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post #1 of 7
Thread Starter 
Woody from Ky. Got a WSM 18.5 for father's day. Put a gasket kit on it and a compression latch on the door. Need to start using it. Some good tips for a newbie to start out with please...
post #2 of 7

Welcome to SMF and to the wonderful world of WSM ownership!  Get ready for some tasty weekends. 

 

Do a dry run, no meat, and learn what you need to know to control temps with your vents.  I half loaded mine with charcoal only, no water in the water pan, and played with the vents getting a feel for the vent settings for different temps.  My experiment lasted 13 hours and I ran it from 225F up to 350F.   

 

Foil your water pan or use a drip pan to prevent a fatty mess.  For drip pans I use 9x13 aluminum pans you get at Costco cheap, paella pans with handles that I can put a round rack in; and a round aluminum cake pan I can put on the lower grate (actually haven't tried the last one yet, but I got one free that fits my WSM and am ready to try it myself).

 

The easiest thing you can smoke are brats.  They'll tolerate just about any temp you want to use and you can tell when they are done just by looking at them (start to crinkle a little).  They respond well to both a wet smoke (water in water pan) or a dry smoke (no water).  They smoke up pretty quickly relatively speaking.   

 

Chicken is easy too.  High, dry heat (dry smoke), 300F+ works best.  Easy peazy to take to an internal temp of 165F.

 

Shrimp is a very easy smoke, takes on flavor nicely, but is pricy these days. 

 

I love smoked meatloaf but my wife is not a fan.  It is a very easy smoke.  High temp 300F plus, dry smoke to an IT of 165F.   

 

Pork butt and pork shoulder is very forgiving too and can tolerate anything from 225F on up.  I foil mine at the first sign of a stall to shorten the smoke but you can leave them unwrapped until they reach an IT of 203-205F for pulling apart. 

 

Beef cuts like chuck roasts and brisket are easy too but their tender, juicy window can vary a lot.  You can smoke them like the butts and shoulders but start sticking them with a tooth pick when the IT reaches 195F to 200F.  The toothpick should slide in like pushing in room temp butter. 

 

Have fun and be sure to post pics of your first smoke.    

post #3 of 7

Hello and welcome to the forum, looks like you already got some good advice 

 

Gary S

post #4 of 7
Thread Starter 
Would really like to be able to pull off a good prime rib on the smoker. Got to get to searching on the rub and length of smoke.
post #5 of 7

Prime rib is best smoked at 225F using a food probe to measure the progress of the meat.  Do you have a Maverick therm?  If so, take it to an internal temp of 120-125F for rare, 130-135 for medium rare, and beyond that you're on your own because I'd NEVER smoke a prime rib to any internal temp higher than 135F, and 135F is pushing it for me.  I did that once.  My wife doesn't like rare meat so now I do 130F for prime rib then tell her it is supposed to look that pink as medium rare.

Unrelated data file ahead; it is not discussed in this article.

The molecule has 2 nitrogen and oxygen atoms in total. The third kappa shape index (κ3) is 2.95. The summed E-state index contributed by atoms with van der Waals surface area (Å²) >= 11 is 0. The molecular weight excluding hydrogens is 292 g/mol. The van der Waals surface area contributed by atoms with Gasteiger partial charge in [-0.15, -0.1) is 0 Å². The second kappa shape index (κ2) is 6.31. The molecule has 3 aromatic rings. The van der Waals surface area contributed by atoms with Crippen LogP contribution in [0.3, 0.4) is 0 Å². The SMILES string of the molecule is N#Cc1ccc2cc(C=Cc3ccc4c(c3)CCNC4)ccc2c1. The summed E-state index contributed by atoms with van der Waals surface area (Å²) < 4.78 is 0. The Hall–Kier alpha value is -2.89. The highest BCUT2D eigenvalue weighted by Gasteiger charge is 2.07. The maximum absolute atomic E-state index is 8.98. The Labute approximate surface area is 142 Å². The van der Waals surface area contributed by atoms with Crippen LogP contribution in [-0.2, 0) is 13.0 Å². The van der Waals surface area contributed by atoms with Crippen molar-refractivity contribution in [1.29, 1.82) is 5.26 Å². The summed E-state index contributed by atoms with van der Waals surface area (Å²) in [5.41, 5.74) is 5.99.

Prime rib is phenomenal BTW on the WSM.  I was SOOOOOOOO tempted to pick one up at Costco today but I hadn't made any arrangements to split the roast with friends and it was WAY too much meat for just my wife and me.  I was there for skirt steak to marinate and grill this weekend so I stuck to my plan and walked out with extra money in my pocket.   

post #6 of 7
Quote:
Originally Posted by Geman View Post

Woody from Ky. Got a WSM 18.5 for father's day. Put a gasket kit on it and a compression latch on the door. Need to start using it. Some good tips for a newbie to start out with please...

 

 

Quote:
Originally Posted by Geman View Post

Would really like to be able to pull off a good prime rib on the smoker. Got to get to searching on the rub and length of smoke.

 

 

Best tip/advice I would have for a newbie is to not even consider starting out with a Prime Rib !!!!  Noboundaries gave you some great advice!    Learn how to control the temps on the WSM first, then get a couple of cooks under your belt using inexpensive things like brats/sausage, chicken, yada, yada, yada.    Once you have your smoker under control and doing what you want, THEN throw a Prime Rib on it.

post #7 of 7

Welcome,

 

My tip would be Boston Butt, heavily salted on the outside (it won't be too salty when it's done) and taken to an internal temp (IT) of 200-205. You can bring it up slowly @225 or fast @300+. Foil it at the stall (160-170 degrees) if you want to speed up the cook time. Dry smoke with your preference of wood, I use oak. Look at what others on the forum use as far as quantity of wood in your type of smoker so you don't over-smoke. Use a drip pan.

 

When you hit your IT, if you haven't already foiled it, foil it now and let it rest for at least an hour or so. This will stabilize the meat so it is consistent in moisture distribution and consistently cooked throughout (makes it easier to pull). A couple of forks are all you will need to shred (pull) the meat.

 

Is this the best way to cook a butt? No, but for a newbie it is easy and it will be delicious...GUARANTEED! How do I know? This is what I did for my first highly successful smoke, and after all the compliments I was hooked. It also gives you a good foundation to work from, so that the next time when you ask yourself "I wonder if it would be good if I added....? You will at least be sure that if it doesn't turn out, it wasn't because you didn't know how to make great pulled pork.

 

Don' add the juice from the foil back to the meat when it's pulled, too salty.


Edited by Grillmonkey - 7/31/14 at 6:28am
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